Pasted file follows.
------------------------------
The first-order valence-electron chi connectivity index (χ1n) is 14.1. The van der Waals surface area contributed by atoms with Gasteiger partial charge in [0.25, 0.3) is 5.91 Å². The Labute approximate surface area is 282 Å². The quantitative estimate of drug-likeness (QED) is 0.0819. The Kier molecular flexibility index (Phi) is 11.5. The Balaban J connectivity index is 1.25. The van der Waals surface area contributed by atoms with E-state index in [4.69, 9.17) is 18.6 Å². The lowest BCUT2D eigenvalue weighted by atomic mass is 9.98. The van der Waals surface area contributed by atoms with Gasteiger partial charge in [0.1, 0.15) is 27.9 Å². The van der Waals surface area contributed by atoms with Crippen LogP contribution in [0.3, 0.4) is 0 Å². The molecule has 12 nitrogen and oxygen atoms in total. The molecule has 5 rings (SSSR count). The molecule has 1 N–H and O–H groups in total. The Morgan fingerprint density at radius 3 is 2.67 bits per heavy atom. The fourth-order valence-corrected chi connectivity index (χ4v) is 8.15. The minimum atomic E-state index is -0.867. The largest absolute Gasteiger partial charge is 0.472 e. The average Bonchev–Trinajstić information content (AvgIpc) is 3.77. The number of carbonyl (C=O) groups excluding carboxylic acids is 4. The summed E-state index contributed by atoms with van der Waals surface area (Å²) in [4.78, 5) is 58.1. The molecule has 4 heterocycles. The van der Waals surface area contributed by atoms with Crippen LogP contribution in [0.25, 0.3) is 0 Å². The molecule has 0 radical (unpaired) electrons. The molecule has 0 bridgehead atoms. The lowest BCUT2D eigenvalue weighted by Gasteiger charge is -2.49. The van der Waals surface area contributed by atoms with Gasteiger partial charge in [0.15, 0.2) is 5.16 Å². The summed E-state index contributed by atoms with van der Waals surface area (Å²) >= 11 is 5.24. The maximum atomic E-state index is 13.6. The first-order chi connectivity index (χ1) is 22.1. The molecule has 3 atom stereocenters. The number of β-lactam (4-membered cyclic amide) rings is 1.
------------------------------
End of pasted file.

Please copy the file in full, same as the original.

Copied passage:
The first-order valence-electron chi connectivity index (χ1n) is 14.1. The van der Waals surface area contributed by atoms with Gasteiger partial charge in [0.25, 0.3) is 5.91 Å². The Labute approximate surface area is 282 Å². The quantitative estimate of drug-likeness (QED) is 0.0819. The Kier molecular flexibility index (Phi) is 11.5. The Balaban J connectivity index is 1.25. The van der Waals surface area contributed by atoms with E-state index in [4.69, 9.17) is 18.6 Å². The lowest BCUT2D eigenvalue weighted by atomic mass is 9.98. The van der Waals surface area contributed by atoms with Gasteiger partial charge in [0.1, 0.15) is 27.9 Å². The van der Waals surface area contributed by atoms with Crippen LogP contribution in [0.3, 0.4) is 0 Å². The molecule has 12 nitrogen and oxygen atoms in total. The molecule has 5 rings (SSSR count). The molecule has 1 N–H and O–H groups in total. The Morgan fingerprint density at radius 3 is 2.67 bits per heavy atom. The fourth-order valence-corrected chi connectivity index (χ4v) is 8.15. The minimum atomic E-state index is -0.867. The largest absolute Gasteiger partial charge is 0.472 e. The average Bonchev–Trinajstić information content (AvgIpc) is 3.77. The number of carbonyl (C=O) groups excluding carboxylic acids is 4. The summed E-state index contributed by atoms with van der Waals surface area (Å²) in [4.78, 5) is 58.1. The molecule has 4 heterocycles. The van der Waals surface area contributed by atoms with Crippen LogP contribution in [0.25, 0.3) is 0 Å². The molecule has 0 radical (unpaired) electrons. The molecule has 0 bridgehead atoms. The lowest BCUT2D eigenvalue weighted by Gasteiger charge is -2.49. The van der Waals surface area contributed by atoms with Gasteiger partial charge in [0.15, 0.2) is 5.16 Å². The summed E-state index contributed by atoms with van der Waals surface area (Å²) >= 11 is 5.24. The maximum atomic E-state index is 13.6. The first-order chi connectivity index (χ1) is 22.1. The molecule has 3 atom stereocenters. The number of β-lactam (4-membered cyclic amide) rings is 1.